A leading academic who declined to lend his name to the analysis done in haste to comment on the trend of income disparity over the past one year messaged: “If we analyse the income shock during the lockdown by asset quintiles (five asset classes) using PBS data, it seems that the bottom three quintiles (i.e. bottom, lower middle and middle) experienced a much larger shock.
“And the post-lockdown recovery has been least complete in these categories. If these results hold up in a careful analysis, it will suggest that inequality has increased. One big reason for the harsher shock in the bottom three quintiles is the loss of jobs. It was, therefore, important that any bailout to employers was explicitly tied to job protection.”
Earlier, discussing the possibility of income disparity narrowing despite an increase in poverty during the pandemic, he did not rule it out: “Poverty and inequality may not move in the same direction in the current context because the poor weren’t the only ones to experience the income shock. The lower middle and middle classes experienced a large shock too. But it is yet to be seen whether the recovery has been less robust in these classes than the poor. That would shore up the upper end of the distribution. But it doesn’t help us figure out which other part of the distribution didn’t get shored up.”
Dr Shamshad Akhtar, former governor of the central bank and chairperson of Karandaaz Pakistan, was reluctant to comment. “I don’t have empirical evidence to base conclusions on but if people lost jobs at the lower end and the self-employed lost income opportunities then the share of low-income group must have gone down. It’s difficult to reverse the rising poverty of this nature.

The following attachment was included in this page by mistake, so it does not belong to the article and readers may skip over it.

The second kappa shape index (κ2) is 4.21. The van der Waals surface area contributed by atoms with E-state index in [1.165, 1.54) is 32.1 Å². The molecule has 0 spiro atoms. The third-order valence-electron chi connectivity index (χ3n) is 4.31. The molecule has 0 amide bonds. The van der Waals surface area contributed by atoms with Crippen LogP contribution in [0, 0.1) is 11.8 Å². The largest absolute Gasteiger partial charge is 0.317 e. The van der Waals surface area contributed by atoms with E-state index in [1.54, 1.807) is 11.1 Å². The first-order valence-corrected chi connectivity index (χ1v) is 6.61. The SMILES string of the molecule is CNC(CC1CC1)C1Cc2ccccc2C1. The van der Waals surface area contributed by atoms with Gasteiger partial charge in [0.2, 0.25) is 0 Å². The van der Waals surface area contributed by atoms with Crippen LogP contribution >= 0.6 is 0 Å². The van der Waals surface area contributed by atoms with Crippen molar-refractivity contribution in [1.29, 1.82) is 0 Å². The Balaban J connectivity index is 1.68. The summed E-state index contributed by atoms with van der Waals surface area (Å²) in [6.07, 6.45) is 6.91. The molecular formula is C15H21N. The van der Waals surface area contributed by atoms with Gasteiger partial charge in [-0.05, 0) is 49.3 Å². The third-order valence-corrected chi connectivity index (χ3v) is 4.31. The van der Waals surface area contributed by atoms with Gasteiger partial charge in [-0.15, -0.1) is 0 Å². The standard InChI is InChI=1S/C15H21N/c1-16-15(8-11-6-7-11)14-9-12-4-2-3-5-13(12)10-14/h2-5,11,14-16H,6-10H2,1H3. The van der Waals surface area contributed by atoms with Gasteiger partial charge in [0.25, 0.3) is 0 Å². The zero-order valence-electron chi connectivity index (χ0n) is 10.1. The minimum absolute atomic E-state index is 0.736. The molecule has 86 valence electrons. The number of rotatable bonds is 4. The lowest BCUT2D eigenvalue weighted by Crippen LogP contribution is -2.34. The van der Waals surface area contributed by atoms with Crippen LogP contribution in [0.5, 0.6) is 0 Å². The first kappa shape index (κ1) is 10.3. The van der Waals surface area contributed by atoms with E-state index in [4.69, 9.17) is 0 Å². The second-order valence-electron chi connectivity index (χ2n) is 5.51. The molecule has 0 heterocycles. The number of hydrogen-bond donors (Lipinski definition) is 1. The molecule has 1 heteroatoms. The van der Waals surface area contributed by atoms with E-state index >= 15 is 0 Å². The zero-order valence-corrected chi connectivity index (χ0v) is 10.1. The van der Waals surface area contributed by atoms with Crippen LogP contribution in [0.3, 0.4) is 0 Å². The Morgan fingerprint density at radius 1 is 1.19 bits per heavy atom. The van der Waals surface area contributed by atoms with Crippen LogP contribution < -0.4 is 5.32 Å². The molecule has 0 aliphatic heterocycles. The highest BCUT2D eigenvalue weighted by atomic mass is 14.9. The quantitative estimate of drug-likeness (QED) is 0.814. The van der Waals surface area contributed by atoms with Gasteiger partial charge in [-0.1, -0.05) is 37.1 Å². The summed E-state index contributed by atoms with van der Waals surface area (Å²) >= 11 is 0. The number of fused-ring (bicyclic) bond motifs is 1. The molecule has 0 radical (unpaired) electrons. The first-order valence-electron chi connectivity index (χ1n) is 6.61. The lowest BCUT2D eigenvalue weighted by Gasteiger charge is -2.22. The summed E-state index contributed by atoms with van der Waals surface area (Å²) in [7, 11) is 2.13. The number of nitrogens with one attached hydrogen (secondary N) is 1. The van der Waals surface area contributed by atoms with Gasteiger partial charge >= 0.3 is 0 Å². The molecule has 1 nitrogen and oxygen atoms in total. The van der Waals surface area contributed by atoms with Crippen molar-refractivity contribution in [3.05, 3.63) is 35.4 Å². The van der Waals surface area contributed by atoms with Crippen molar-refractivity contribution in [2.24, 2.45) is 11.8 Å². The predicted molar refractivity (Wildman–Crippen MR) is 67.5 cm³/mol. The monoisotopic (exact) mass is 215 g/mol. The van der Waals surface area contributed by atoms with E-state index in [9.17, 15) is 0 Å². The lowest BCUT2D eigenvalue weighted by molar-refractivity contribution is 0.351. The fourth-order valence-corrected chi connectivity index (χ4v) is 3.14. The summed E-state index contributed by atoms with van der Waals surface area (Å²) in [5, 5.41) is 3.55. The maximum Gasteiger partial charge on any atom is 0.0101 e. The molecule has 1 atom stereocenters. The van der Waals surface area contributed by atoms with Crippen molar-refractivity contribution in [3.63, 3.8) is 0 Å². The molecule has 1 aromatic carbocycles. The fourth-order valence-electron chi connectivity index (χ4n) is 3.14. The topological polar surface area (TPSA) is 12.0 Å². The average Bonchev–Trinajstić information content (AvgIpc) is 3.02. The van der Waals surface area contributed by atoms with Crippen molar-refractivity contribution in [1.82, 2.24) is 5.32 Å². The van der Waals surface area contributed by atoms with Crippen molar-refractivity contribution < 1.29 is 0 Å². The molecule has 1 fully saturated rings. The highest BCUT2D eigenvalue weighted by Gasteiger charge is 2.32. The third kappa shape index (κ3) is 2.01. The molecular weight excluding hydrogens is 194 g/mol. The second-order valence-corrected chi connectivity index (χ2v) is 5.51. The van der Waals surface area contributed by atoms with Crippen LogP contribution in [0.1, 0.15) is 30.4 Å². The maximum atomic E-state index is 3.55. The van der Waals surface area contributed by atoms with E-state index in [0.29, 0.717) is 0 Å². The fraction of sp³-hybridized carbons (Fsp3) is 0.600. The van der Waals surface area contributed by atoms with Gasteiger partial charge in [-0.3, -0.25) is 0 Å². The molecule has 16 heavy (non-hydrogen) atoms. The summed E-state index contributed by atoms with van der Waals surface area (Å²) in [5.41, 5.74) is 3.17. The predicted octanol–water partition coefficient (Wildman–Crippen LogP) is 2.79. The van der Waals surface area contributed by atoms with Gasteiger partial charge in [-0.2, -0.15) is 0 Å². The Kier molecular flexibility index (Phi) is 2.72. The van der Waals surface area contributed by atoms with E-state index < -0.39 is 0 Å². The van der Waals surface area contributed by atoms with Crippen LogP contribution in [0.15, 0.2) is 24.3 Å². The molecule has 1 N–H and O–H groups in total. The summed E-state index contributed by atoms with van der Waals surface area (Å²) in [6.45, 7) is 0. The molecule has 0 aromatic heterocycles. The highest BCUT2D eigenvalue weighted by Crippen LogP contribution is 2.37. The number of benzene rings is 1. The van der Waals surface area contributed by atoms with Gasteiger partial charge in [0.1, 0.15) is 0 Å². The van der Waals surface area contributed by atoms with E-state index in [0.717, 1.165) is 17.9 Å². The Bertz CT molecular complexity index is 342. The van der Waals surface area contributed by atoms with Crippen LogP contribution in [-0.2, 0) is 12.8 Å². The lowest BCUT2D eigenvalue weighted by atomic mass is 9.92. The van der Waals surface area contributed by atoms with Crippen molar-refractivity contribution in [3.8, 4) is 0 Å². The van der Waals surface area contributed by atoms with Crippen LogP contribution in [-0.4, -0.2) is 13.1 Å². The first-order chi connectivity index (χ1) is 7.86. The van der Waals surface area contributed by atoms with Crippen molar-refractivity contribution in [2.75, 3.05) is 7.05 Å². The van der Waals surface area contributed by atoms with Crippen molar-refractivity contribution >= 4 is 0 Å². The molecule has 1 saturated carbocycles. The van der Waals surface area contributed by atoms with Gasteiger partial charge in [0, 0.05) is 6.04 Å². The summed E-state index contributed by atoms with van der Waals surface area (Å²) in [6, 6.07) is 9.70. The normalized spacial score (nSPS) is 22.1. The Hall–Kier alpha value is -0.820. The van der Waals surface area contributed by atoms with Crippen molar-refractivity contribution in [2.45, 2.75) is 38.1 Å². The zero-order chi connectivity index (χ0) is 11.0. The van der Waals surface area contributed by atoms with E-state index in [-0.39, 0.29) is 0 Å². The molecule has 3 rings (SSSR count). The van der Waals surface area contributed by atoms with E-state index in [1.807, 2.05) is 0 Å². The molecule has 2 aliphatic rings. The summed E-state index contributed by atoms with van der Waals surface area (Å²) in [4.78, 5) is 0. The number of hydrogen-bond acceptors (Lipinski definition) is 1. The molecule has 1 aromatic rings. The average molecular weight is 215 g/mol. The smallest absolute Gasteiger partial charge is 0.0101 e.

“With corporate business and retail bouncing back, the higher income strata have benefited. Many analysts are arguing Covid-19 has worsened inequality and added 100 to 150 million more to the ranks of the poor. The government has expanded the Ehsaas programme and is focused on growth revival but delays in real reforms can derail progress.”
Dr Rashid Amjad, former vice chancellor of the Pakistan Institute of Development Economist, said: “Poverty increased significantly mainly in urban areas during the early few months of Covid-19 as the lockdown was enforced resulting in rising open unemployment. The new middle class was also badly affected in this period.
“However, the government by timely relaxing and then replacing the lockdown with targeted area shutdowns and backing it up with significant direct income support for the poorest through the Ehsaas programme eased the situation though the overall income loss was felt by most of the population in urban areas. I, therefore, do not agree with the large body of researchers (and journalists) who project a massive rise in poverty and that it will take years to bring it down to earlier levels.
“Inequality rose, in all probability, as some income groups maintained their incomes and a few made high profits, including on the stock market (mainly those who bought stocks during the crash in March-April 2020). They included sellers of essential goods, especially food grains, textile exporters, IT companies, cement and related construction material.
Even if the increase in inequality is marginal, it’s overall rising trend in the last two decades needs the highest attention and action by the government. Collecting evaded taxes is turning out to be a slow process as is curbing corruption and money laundering. Raising duties and sales tax on luxury goods could help but not much. Enforcing an agricultural income tax and GST on services could be a step in the right direction.”
Published in Dawn, The Business and Finance Weekly, February 8th, 2021